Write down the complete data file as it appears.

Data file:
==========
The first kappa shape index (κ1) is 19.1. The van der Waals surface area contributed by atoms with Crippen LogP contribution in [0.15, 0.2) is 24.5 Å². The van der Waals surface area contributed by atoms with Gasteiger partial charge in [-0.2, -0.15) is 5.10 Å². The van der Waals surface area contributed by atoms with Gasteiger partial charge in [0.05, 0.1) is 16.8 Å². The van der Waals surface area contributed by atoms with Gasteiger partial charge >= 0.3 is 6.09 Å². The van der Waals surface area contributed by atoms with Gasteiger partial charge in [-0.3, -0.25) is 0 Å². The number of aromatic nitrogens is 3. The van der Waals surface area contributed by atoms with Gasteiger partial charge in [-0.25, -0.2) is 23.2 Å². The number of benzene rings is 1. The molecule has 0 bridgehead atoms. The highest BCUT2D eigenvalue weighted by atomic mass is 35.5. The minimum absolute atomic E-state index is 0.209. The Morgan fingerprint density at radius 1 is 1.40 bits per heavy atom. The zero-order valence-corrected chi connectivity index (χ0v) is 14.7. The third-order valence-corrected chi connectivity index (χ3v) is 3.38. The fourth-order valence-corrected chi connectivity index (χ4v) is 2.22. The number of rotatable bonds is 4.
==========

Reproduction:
The first kappa shape index (κ1) is 19.1. The van der Waals surface area contributed by atoms with Crippen LogP contribution in [0.15, 0.2) is 24.5 Å². The van der Waals surface area contributed by atoms with Gasteiger partial charge in [-0.2, -0.15) is 5.10 Å². The van der Waals surface area contributed by atoms with Gasteiger partial charge in [0.05, 0.1) is 16.8 Å². The van der Waals surface area contributed by atoms with Gasteiger partial charge >= 0.3 is 6.09 Å². The van der Waals surface area contributed by atoms with Gasteiger partial charge in [-0.3, -0.25) is 0 Å². The number of aromatic nitrogens is 3. The van der Waals surface area contributed by atoms with Gasteiger partial charge in [-0.25, -0.2) is 23.2 Å². The number of benzene rings is 1. The molecule has 0 bridgehead atoms. The highest BCUT2D eigenvalue weighted by atomic mass is 35.5. The minimum absolute atomic E-state index is 0.209. The Morgan fingerprint density at radius 1 is 1.40 bits per heavy atom. The zero-order valence-corrected chi connectivity index (χ0v) is 14.7. The third-order valence-corrected chi connectivity index (χ3v) is 3.38. The fourth-order valence-corrected chi connectivity index (χ4v) is 2.22. The number of rotatable bonds is 4.